Last Updated on September 6, 2021 by David Shaw
Attending college requires a great deal of effort and time commitment, especially for those who wish to return to college after taking a break. Not everyone has the privilege of time and money, while some people face financial, work, family complications while attending college, it could be something that can hold them back from college.
When you’re ready the next time, will you be able to resume your college progress after taking a long break?
Generally, returning to college to complete a degree after a break is very feasible and easier than you think. Although you could be facing new challenges navigating college due to different circumstances, there are things and steps you can prepare differently to ensure a successful transition back to college.
Depending on how long you took a break from college and the commitments you have in your personal life, reentering college might pose certain challenges due to the time commitment you need in college. Regardless, there are certainly some smart ways and preparation to help you succeed in college when you return after a break.
Checklists for College Re-Entry
College is not just about getting good grades, there are things you should prioritize and keep in mind ahead of your return to ensure a smooth process. As a good practice, the earlier you sort out certain issues before attending class, the more prepared you can be for college. Among the few important checklists are mainly:
1. Apply for Financial Aid
Financing challenges might be the main setback for students to drop out, continue or return to college. If you’re ever in such a situation, always make the right decision on financial aid plans according to your financial needs. Depending on where you’re studying, always learn and find out if you need to file for FAFSA or UCAS to help finance your expenses needed for studying.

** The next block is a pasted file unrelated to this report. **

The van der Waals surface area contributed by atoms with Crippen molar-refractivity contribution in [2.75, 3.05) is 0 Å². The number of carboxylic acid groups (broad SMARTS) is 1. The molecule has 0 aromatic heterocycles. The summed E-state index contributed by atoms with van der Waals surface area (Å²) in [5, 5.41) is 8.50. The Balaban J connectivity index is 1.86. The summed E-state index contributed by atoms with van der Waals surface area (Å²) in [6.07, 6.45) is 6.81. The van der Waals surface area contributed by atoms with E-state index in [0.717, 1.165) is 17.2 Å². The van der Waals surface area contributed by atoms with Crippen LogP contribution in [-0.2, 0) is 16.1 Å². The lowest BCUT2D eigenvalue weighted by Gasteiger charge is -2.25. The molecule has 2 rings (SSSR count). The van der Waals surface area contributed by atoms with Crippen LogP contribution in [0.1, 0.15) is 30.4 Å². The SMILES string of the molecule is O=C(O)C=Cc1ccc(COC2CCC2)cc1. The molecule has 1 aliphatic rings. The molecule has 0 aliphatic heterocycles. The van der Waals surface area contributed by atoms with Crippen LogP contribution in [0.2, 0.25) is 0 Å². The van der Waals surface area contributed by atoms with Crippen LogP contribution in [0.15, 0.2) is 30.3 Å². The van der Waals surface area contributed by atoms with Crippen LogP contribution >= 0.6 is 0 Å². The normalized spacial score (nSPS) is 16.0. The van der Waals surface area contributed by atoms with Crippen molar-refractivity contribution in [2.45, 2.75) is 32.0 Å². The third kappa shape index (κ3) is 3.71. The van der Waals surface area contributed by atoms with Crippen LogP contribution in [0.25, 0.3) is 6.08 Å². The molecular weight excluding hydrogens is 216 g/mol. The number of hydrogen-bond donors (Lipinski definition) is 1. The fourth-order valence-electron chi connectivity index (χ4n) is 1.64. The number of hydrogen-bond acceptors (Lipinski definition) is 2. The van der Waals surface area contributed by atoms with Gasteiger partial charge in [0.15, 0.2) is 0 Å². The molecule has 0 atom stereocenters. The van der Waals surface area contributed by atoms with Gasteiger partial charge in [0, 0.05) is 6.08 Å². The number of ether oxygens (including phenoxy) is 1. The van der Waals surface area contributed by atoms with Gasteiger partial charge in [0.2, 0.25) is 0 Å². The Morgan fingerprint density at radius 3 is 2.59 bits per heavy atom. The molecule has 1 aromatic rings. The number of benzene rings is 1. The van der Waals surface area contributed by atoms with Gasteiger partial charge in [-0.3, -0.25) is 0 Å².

Don’t forget to also find all scholarships available which you’ll be eligible for. To get started, you can use Scholarship.com to help you find a handful of scholarships opportunity by many well-known organizations. From there, exhaust all of the available options, and you’ll likely get scholarship funds from a few if you apply to many.
2. Choose the Right Major
According to National Center for Education Statistics in 2017, about 30 percent of undergraduates had their major changed at least once.
College is not an easy task for everyone, especially if you’re facing the pressure of society’s expectation to graduate young. To ensure you don’t waste time and tuition dollars switching around majors, invest a modest amount of time to decide your major according to your interest.